Hello there. I'm sure you would agree that the human being is wonderfully made up. In a way unique to sports, this is made clear to me with every week that passes.
Last weekend, I was up late, late and caught Kevin Pietersen getting 183 in the second Test against India. In particular I remember him using his great height to stretch down to the left-arm spinner Pragyan Ojha and with the ball turning away from him, just helping it over the midwicket region. The clean execution of the shot despite the technical risks was top notch; but the confidence he had to go for the audacious—to hit the ball into the open space despite the danger was equally impressive. It was exciting but calculated cricket by Pietersen.
In Adelaide, Australia, South African debutant Faf du Plessis, dehydrated as he was, never lagged in mental fortitude as he batted nearly eight hours for his first Test century to save the match. The fellow took pressure fuh so.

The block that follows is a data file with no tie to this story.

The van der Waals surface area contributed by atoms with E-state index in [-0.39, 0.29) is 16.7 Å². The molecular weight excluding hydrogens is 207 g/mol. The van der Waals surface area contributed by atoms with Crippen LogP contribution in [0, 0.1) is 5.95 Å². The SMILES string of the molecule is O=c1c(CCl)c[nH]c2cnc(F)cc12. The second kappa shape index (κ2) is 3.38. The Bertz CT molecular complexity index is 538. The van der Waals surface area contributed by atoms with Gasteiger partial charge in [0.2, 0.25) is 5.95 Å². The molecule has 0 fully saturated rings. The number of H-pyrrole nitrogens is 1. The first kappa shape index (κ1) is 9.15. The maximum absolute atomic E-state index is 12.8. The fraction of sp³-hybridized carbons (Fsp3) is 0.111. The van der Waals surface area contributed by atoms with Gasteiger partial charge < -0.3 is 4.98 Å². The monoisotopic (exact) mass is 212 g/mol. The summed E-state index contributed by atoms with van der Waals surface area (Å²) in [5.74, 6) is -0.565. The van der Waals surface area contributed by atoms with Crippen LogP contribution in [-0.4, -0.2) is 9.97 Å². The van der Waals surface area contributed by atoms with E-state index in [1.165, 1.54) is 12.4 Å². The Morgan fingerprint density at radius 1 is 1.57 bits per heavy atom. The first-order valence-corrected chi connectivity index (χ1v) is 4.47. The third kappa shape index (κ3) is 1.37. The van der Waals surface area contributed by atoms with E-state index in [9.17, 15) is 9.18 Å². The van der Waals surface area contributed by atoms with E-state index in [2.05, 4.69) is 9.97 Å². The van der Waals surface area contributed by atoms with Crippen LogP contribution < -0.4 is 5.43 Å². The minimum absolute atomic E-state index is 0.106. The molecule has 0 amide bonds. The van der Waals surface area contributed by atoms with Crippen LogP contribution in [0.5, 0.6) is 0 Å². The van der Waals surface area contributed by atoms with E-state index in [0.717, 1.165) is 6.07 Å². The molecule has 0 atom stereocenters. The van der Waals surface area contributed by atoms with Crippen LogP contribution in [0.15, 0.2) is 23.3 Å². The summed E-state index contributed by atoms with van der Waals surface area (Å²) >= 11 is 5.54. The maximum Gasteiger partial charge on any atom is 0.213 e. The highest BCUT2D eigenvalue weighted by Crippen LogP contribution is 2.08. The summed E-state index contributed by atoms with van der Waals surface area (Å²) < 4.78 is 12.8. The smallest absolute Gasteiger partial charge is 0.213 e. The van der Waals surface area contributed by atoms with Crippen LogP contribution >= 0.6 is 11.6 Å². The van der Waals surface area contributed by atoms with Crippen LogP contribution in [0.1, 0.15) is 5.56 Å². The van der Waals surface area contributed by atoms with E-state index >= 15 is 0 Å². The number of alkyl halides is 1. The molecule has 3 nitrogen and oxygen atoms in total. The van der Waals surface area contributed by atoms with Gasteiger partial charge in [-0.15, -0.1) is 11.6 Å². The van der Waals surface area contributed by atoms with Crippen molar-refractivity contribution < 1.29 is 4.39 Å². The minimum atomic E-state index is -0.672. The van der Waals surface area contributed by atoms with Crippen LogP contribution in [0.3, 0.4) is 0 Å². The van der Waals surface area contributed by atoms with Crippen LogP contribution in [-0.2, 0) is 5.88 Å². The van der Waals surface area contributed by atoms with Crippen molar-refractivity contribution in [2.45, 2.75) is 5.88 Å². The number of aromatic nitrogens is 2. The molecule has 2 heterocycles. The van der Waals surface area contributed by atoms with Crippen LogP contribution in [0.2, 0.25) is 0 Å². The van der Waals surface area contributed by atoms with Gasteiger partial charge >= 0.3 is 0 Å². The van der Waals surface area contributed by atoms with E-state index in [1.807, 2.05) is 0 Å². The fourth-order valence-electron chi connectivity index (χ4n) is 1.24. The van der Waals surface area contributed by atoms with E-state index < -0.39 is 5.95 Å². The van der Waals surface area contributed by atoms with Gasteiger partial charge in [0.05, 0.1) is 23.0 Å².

Tino Best however, does not play his cricket quite the same way. More a man of the earth, reliant on emotion to drive his physical skills; he demonstrated in Khulna, Bangladesh the resilience of mankind. Bowling with a damaged hamstring, Tino bettered his best from the previous match when he got five wickets for the first time; to take six in the second innings.
Operating at a controlled pace, he harnessed length and direction beautifully to hit the stumps of Tamim Iqbal, Naeem Islam, Nasir Hossain and Sohag Gazi, and aimed the bouncer precisely to shift the unenthusiastic recipient, Shahriar Nafees.